As a Sunday diversion, I wrote 150 lines of code and turned git-annex into a podcatcher!
I've been using hpodder, a podcatcher written in Haskell. But John Goerzen hasn't had time to maintain it, and it fell out of Debian a while ago. John suggested I maintain it, but I have not found the time, and it'd be another mass of code for me to learn and worry about.
Also, hpodder has some misfeatures common to the "podcatcher" genre:
- It has some kind of database of feeds and what files have been downloaded from them. And this requires an interface around adding feeds, removing feeds, changing urls, etc.
- Due to it using a database, there's no particularly good way to run it on the same feeds on multiple computers and sync the results in some way.
- It doesn't use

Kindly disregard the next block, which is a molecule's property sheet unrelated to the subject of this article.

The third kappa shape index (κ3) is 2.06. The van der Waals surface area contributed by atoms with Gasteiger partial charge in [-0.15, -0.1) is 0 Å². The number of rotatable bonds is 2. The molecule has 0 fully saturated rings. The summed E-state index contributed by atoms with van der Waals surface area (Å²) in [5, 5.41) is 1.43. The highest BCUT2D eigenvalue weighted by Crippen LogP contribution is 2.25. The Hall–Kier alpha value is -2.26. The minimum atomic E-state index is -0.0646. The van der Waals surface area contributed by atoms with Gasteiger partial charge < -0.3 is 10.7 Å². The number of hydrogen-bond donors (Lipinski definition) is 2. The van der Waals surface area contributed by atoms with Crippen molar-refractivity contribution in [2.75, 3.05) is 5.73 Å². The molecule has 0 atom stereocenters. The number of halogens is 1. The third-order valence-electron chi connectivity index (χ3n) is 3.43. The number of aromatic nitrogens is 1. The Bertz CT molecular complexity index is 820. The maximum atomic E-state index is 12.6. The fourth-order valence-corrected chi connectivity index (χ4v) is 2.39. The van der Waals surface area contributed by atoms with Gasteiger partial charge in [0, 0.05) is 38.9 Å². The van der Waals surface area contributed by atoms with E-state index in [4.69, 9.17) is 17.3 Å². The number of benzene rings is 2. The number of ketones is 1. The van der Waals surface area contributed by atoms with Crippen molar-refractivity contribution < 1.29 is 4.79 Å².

git annex addurlto register the url where a file came from, so when I check files in with git-annex after the fact they're missing that useful metadata and I can't just
git annex getthem to re-download them from the podcast.
So, here's a rethink of the podcatcher genre:
cd annex; git annex importfeed http://url/to/podcast http://another/podcast
There is no database of feeds at all. Although of course you can check a list of them right into the same git repository, next to the files it adds. git-annex already keeps track of urls associated with content, so it reuses that to know which urls it's already downloaded. So when you're done with a podcast file and delete it, it won't download it again.
This is a podcatcher that doesn't need to actually download podcast files!
--fast, it only records the existence of files in git,
git annex get will download them from the web (or perhaps from
a nearer location that git-annex knows about).
Took just 3 hours to write, and that's including full control over
the filenames it uses (
and automatic resuming of interrupted downloads. Most of what I needed
was already available in git-annex's utility libraries or Hackage.
Technically, the only part of this that was hard at all was efficiently querying the git repository for a list of all known urls. I found a pretty fast way to do it, but might add a local cache file later on.